Many owners stress the importance of protecting the matte finish with regular applications of a quality matte paint protectant, which can take a little abuse for the clear coat, and make it harder to damage.
Fine also comments on an increasing trend that exists as a viable alternative to matte paint, for some drivers. “I feel like wrapped matte cars are easier to maintain,” he says.
With a wrap, a thin colored and textured film is placed over the vehicle’s existing bodywork, and can be removed easily, leaving the original paint beneath. Matte-finish wraps are increasingly popular, too.
“There’s no clear-coat to scratch, and you can always just re-wrap a part of the car, if you need to. Still, more respect comes with actual matte paint, even if it’s more of a pain.”
Is matte paint durable? Will it chip off? Can it get wet? How does it stand up to the elements? Many shoppers tend to shy away from matte paint, as it represents a bit of an unknown. Further, according to Witherell, the matte finish scene is swirling with misconceptions that come from numerous sources – including car dealers.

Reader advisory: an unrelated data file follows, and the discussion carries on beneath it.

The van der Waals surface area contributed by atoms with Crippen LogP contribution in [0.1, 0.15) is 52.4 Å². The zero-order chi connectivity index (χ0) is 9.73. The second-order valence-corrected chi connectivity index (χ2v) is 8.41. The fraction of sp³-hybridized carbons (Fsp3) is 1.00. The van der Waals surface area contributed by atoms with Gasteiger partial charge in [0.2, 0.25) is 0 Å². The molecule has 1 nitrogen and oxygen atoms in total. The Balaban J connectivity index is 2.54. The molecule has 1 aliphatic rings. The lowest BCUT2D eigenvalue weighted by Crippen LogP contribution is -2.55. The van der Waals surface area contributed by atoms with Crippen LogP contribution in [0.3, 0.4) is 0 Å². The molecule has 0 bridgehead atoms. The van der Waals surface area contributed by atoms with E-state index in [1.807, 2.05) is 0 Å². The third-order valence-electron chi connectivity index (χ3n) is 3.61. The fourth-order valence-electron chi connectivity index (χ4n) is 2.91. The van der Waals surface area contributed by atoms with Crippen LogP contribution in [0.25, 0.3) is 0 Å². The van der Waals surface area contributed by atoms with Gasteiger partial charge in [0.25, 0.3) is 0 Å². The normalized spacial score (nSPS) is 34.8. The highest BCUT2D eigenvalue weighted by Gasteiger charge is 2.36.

“There are a lot of misconceptions about matte paint, many of them coming from dealerships who are inexperienced with the paint and try to deter customers from buying matte cars. We’ve head of dealerships telling people matte paint cannot get wet, be washed, or protected like glossy paint. This is because most dealerships are unfamiliar with the notion that there are products available to care for matte paint. If you use matte-specific products, your matte paint will remain in great condition.”